• The Path Not Yet Foresaken

    glgorman09/04/2023 at 01:07 0 comments

    While keeping up on some of the news, I find myself thinking that technically, I think that Hack-a-day bills itself as a "hardware site" even though 99% of the stuff here is either Raspberry Pi, or Ardudio-based, and very few people are actually doing actual hardware stuff like "making a windmill with an automobile alternator", or "building a kit airplane with an engine that was resduced from an old VW Beetle", and where this sort of thing used to be common in Popular Mechanics back in the '70s. 

    Hence, right now I am focusing on the interactive AI part of robotics control, etc., with an idea toward ideally being multi-platform, or perhaps - who knows, if Elon's robots ever start shipping, now that would be a fun platform to try to jail-break; depending on how things work out with SAG-AFTRA-WGA and all of that is going on elsewhere like OpenAI being hit with a class action on behalf of the authors of over 100,000 books. Thus, this gets me thinking about whether there will ever be any opportunity for third-party content creators to monetize their work.

    Yet, before this post starts to sound like some "manifesto", maybe I should talk about some other concepts that might be worth exploration, going forward.  As I have shown in some earlier posts, one way that a neuronal network can function is by creating an attentional system that is trained on sentence fragments like "down the rabbit hole", "best ever rabbit stew", or whatever, but then what happens?  It is possible to compute a SHA-256 hash of each paragraph in a document and then train an LMM based on "what-links-to-what" on a large scale, and then just simply delete the original training set, but still just somehow be able to drive whatever is left of the network with a prompt and still get the same output?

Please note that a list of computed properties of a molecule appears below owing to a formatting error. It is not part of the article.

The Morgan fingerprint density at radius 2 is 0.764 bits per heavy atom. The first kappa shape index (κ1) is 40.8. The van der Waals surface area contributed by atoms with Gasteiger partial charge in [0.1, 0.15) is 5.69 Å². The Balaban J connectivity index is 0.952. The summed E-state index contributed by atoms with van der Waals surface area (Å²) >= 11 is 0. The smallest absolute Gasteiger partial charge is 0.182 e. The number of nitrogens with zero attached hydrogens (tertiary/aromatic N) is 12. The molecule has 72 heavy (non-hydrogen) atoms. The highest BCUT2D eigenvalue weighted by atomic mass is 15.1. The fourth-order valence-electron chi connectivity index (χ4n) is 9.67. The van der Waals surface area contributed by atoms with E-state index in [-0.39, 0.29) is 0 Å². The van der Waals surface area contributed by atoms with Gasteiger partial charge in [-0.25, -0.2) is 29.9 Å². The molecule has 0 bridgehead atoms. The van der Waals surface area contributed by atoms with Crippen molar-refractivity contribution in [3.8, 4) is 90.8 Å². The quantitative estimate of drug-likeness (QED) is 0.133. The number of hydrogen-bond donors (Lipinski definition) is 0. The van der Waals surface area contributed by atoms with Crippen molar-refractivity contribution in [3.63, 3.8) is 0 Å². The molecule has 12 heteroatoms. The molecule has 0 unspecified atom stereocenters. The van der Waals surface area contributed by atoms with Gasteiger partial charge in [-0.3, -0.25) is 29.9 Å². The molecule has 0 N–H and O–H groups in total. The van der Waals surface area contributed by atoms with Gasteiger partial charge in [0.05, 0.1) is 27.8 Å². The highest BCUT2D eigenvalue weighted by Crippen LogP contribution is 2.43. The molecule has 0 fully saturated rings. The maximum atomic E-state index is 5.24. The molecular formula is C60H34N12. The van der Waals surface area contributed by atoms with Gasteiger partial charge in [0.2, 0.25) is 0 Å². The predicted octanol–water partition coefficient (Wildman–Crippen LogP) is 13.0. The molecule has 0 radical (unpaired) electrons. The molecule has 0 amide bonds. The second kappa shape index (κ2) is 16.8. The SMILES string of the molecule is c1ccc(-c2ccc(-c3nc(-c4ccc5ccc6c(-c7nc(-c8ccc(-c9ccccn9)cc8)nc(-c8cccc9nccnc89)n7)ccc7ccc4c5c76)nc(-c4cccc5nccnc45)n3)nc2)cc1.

If so, then it might be possible for a content creator to create the equivalent of an "encrypted-binary" version of an executable, that can be protected from most casual interlopers as if the AI training process is sort of like a "lossy-compression algorithm" where one turn a document into a database of dictionary pointers; but then throw away the dictionary; and still have an AI that "works", at least in the sense of knowing how to roller-skate and chew gum at the same time, even if that is not recommended.

    Even though "content protection" is an evil word around these parts, there is clearly going to be a problem, if 300,000,000 people are actually going to lose their jobs because of AI, and that could include most software developers, at least according to some.

  • Such a Sensitive Child - So Unruly and Wild ....

    glgorman08/29/2023 at 19:10 0 comments

    So I tried writing a paper that more or less claims that certain aliasing vs. anti-aliasing properties of Fourier transforms might give rise to the Yang-Mills mass gap, and then I added about 7000 words about that topic, along with a bunch of other stream of consciousness stuff to Mega-Hal's training set, and then I also added about 4000 words or so of additional material from the "How to Lose your Shirt in the Restaurant Business" log entry, as well as the material from "Return of the Art Officials", so that the newly added material come in at around 15,000 words added to the previous total.  So let's head off to the races, shall we?

    For readability here is an excerpt from my "paper"